Australia has one of the highest rates of skin cancer in the world. Finding it early improves the chances of successful treatment.
Checking your skin regularly is crucial to detecting skin cancer early. No one knows your skin like you do, and it’s never too late to start. Australians are actually very good at detecting their own skin cancers, so put your detective powers to good use!
Here are three things you should know about skin checks.
When to check your skin
I typically suggest monthly surveillance of your skin, so choose a particular day of the month that works best for you. Some dermatologists suggest checking your skin with the change of each season, but the main point is that you stick to a regular time that you will remember! This is also somewhat influenced by your own individual risk.
How to check your skin
Thoroughly scan your body (skin surfaces) from top to toe. Make sure you include your face, arms, legs and chest — front and back. A full-length and/or hand-held mirror can be a helpful tool!
Ask a partner, family member or friend where possible to help look at the hard to see places, including your back, scalp and back of your neck.
Do not forget your palms, the soles of your feet, nails and the places where the sun don’t shine (breasts, genitals). While rare, melanoma can still occur here.
What to look for
The key is to know the skin you are in, so you can better detect new or changing lesions.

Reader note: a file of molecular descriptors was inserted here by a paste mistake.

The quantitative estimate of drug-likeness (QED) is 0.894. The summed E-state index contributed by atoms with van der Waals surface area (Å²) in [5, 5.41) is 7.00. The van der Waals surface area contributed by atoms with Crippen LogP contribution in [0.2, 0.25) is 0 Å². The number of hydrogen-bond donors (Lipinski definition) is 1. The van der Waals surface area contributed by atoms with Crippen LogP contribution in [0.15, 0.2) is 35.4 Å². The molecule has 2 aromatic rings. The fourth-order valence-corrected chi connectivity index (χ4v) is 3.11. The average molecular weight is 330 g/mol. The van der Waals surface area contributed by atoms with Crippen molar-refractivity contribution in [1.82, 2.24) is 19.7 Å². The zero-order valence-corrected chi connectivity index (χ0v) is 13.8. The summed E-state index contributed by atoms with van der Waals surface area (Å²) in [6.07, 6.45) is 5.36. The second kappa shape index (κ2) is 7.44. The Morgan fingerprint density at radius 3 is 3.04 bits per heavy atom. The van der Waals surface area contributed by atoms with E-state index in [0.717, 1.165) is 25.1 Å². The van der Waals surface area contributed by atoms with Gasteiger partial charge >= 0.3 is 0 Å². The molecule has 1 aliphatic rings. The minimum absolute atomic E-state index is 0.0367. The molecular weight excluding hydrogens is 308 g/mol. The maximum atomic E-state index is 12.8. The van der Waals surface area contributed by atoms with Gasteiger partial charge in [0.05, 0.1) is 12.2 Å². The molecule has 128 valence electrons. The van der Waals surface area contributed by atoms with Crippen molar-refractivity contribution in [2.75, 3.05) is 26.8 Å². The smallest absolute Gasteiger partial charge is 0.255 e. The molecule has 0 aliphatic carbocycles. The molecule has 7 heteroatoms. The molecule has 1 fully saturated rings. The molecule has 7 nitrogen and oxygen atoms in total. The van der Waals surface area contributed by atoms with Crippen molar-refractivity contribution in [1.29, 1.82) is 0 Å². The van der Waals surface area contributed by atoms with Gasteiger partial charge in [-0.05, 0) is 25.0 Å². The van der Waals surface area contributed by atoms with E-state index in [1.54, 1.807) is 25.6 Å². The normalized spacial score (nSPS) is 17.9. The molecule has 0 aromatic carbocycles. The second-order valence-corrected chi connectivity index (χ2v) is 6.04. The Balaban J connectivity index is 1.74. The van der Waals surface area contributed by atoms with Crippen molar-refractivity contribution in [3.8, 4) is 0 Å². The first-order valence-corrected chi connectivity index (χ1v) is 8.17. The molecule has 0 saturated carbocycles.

For new spots, look out for any spot that is different from the rest of your spots or moles or other skin lesions – sometimes referred to as the “ugly duckling sign”.
For spots that have changed, look for a change in size, shape or colour, or have developed new symptoms such as an itch, pain etc.
We have the ABCDE rule to help us as well.
A- Asymmetry (the two halves of the spot are not equal)
B- Border irregularity (border not smooth, even or regular)
C- Colour variegation (multiple colours in the one spot)
D- Diameter >6mm
E- Evolution (changing)
Remember, melanoma can be pigmented (brown/black) or lacking pigment (amelanotic i.e. pink/red).
Some skin cancers present as translucent pearly bumps in the skin (basal cell carcinomas), scaly patches or nodules/bumps on the skin (squamous cell carcinomas), or simply as a persistent non-healing sore.
Get anything that is new and persisting for more than a few weeks seen by a medical professional.
It’s important to know your skin, make checking your skin a habit, and follow up with a GP or dermatologist if you notice anything new, changing or concerning.
Dr Annika Smith is a Fellow of the Australasian College of Dermatologists and Consultant Dermatologist at St Vincent’s and Westmead Hospitals and several private clinics in Sydney, including the Melanoma Institute and the Skin Hospital Darlinghurst.